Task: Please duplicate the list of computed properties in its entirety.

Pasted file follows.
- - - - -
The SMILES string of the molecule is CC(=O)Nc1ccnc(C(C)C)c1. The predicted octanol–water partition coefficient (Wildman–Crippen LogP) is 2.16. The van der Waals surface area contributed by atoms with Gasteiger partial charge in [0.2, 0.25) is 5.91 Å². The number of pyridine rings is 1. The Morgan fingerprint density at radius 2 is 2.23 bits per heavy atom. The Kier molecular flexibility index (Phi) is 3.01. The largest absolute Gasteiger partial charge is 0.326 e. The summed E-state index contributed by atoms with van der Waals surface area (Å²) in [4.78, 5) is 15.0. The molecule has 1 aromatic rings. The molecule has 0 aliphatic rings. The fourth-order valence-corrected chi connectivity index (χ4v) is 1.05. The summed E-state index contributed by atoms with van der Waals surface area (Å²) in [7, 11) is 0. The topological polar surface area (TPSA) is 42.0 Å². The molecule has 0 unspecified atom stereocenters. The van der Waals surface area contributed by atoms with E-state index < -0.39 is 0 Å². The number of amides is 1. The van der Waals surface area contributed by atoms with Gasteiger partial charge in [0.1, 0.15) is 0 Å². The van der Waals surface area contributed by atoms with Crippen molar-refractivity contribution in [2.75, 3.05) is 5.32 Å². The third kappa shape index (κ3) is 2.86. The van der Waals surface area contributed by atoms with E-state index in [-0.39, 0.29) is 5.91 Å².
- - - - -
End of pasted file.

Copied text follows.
The SMILES string of the molecule is CC(=O)Nc1ccnc(C(C)C)c1. The predicted octanol–water partition coefficient (Wildman–Crippen LogP) is 2.16. The van der Waals surface area contributed by atoms with Gasteiger partial charge in [0.2, 0.25) is 5.91 Å². The number of pyridine rings is 1. The Morgan fingerprint density at radius 2 is 2.23 bits per heavy atom. The Kier molecular flexibility index (Phi) is 3.01. The largest absolute Gasteiger partial charge is 0.326 e. The summed E-state index contributed by atoms with van der Waals surface area (Å²) in [4.78, 5) is 15.0. The molecule has 1 aromatic rings. The molecule has 0 aliphatic rings. The fourth-order valence-corrected chi connectivity index (χ4v) is 1.05. The summed E-state index contributed by atoms with van der Waals surface area (Å²) in [7, 11) is 0. The topological polar surface area (TPSA) is 42.0 Å². The molecule has 0 unspecified atom stereocenters. The van der Waals surface area contributed by atoms with E-state index < -0.39 is 0 Å². The number of amides is 1. The van der Waals surface area contributed by atoms with Gasteiger partial charge in [0.1, 0.15) is 0 Å². The van der Waals surface area contributed by atoms with Crippen molar-refractivity contribution in [2.75, 3.05) is 5.32 Å². The third kappa shape index (κ3) is 2.86. The van der Waals surface area contributed by atoms with E-state index in [-0.39, 0.29) is 5.91 Å².